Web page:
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Review: Blue Ruin – “An engrossing and unpredictable thriller”


Insouciant, awkward and punctuated by violence; Blue Ruin is an engrossing and unpredictable thriller from Jeremy Saulnier, who not only writes and directs, but also serves as the film’s cinematographer.

Macon Blair stars as Dwight, a reluctant and awkward agent of vengeance. Since the murder of his parents, Dwight has lived a quiet hobo life out of a bullet-ridden corpse of a car on the beach. He’s a thief and a burglar – but only breaks into people’s homes for a bath and a bite to eat.

When news reaches him that his mother and father’s murderer has been released from prison though, he reactivates like a kind of bearded-Bourne. He secures transport and a weapon and heads off in search of revenge. The only drawback is that he’s actually a shy, soft-spoken geek, with no training.

It’s hard not to internally cheer for this nerdy Rambo, no matter how grim things get. Director Saulnier exacts just the right amount of humour and cringing from Dwight’s efforts to make his journey enjoyable, yet never too comfortable: whether he’s protecting his sister’s house from goons using just a pitchfork, or limping around B&Q, shopping for stuff to get an arrow out of his leg.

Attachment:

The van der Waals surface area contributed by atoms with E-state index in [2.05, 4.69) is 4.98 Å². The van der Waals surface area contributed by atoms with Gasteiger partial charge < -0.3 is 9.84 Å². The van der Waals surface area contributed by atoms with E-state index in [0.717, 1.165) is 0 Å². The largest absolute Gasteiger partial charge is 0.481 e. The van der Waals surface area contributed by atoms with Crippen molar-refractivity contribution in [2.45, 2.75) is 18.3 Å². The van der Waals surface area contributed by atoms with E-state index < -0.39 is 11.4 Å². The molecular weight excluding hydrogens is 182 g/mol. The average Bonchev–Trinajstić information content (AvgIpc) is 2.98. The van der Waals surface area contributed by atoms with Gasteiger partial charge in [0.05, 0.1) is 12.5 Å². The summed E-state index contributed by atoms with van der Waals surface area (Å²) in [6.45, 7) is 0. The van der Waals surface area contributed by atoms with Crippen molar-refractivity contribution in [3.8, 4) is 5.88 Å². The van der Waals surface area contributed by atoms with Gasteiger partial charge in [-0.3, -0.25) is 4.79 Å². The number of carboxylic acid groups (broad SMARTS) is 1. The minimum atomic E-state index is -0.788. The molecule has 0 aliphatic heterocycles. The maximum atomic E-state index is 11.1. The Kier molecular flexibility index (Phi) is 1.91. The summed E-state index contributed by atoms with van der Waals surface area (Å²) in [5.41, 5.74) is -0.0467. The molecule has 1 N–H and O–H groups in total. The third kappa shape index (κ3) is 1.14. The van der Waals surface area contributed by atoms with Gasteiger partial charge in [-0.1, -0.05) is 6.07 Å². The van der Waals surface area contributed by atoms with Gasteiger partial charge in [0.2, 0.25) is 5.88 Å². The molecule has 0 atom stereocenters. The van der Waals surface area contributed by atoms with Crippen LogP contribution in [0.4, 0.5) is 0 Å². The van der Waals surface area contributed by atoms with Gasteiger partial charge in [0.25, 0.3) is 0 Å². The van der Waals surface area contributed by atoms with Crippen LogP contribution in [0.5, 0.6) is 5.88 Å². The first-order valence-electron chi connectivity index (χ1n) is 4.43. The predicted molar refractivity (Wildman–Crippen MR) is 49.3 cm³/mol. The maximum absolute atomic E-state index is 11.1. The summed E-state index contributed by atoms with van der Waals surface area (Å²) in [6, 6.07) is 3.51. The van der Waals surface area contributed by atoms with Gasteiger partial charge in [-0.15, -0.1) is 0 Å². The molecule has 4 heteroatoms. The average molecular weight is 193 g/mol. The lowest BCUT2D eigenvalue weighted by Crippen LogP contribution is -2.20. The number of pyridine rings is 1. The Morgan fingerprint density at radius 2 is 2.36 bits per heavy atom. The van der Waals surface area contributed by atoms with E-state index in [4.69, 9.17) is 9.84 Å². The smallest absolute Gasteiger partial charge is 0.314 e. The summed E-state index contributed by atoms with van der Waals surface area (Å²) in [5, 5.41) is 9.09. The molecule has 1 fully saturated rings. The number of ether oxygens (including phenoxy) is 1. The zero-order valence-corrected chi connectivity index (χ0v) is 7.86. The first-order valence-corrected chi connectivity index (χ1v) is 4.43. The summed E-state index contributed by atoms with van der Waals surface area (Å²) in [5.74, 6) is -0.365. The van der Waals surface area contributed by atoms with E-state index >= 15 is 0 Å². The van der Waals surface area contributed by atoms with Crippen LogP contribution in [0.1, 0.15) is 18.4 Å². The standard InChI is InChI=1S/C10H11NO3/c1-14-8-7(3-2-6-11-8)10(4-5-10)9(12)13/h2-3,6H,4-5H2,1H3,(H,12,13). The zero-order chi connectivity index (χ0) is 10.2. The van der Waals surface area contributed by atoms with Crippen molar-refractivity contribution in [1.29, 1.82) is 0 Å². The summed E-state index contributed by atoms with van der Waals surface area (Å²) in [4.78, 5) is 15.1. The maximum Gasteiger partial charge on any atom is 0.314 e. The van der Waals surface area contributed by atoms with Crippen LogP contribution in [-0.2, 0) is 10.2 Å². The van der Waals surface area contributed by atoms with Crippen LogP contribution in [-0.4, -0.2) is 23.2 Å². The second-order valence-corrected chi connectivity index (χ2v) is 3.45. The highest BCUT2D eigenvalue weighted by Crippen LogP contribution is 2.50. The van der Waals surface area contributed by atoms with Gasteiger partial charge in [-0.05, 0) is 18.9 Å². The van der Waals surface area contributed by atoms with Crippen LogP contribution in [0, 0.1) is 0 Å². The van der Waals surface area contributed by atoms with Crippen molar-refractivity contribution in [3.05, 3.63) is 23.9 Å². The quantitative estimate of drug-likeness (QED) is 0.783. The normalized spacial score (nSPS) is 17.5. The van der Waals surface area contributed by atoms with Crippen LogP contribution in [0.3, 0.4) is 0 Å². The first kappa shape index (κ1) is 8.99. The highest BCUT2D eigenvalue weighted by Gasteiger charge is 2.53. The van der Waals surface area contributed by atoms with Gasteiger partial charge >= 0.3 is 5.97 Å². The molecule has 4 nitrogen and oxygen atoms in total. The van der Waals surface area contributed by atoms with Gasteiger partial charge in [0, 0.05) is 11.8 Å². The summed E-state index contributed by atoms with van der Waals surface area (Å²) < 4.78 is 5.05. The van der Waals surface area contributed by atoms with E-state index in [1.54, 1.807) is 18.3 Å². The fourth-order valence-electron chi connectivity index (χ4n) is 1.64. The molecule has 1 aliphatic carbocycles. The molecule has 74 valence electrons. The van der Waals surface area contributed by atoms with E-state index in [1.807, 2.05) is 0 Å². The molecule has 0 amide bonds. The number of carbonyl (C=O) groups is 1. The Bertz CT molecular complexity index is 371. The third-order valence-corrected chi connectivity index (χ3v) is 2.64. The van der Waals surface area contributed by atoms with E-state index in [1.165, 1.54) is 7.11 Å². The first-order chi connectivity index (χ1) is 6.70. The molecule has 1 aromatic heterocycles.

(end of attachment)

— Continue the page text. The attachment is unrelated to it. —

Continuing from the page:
Macon Blair’s performance as Dwight is perrrrfect. Unsure but willing, and unskilled yet unflinching. But he also has some fantastic support and guidance in the surprising form of a goatee-d gun nut, Ben, played byDevin Ratray. That’s Buzz from Home Alone. I shit you not. (“The salt… turns the bodies… INTO MUMMIES!”) These two are great onscreen together and as much fun as their continuing team-up would have been, it would also have been too obvious, and Blue Ruin never quite heads where you think it will.

Dwight’s target for justice, and the rest of his biker scumbag family, are all suitably mean and nasty. They don’t take any prisoners, and they certainly don’t go easy on their weaker opponent. This attitude and the ultra-real, super-painful-looking violence are important, as it again stops the film from feeling like a comedy – helping preserve that wonderfully dark and gawky tone that sets it apart and keeps it feeling fresh.

Beautifully shot, and shot through with grim, teeth-gritting humour; Blue Ruin is a baggy and delightfully ramshackle tale of revenge and retribution, that’s a bit weird, but a lot good.



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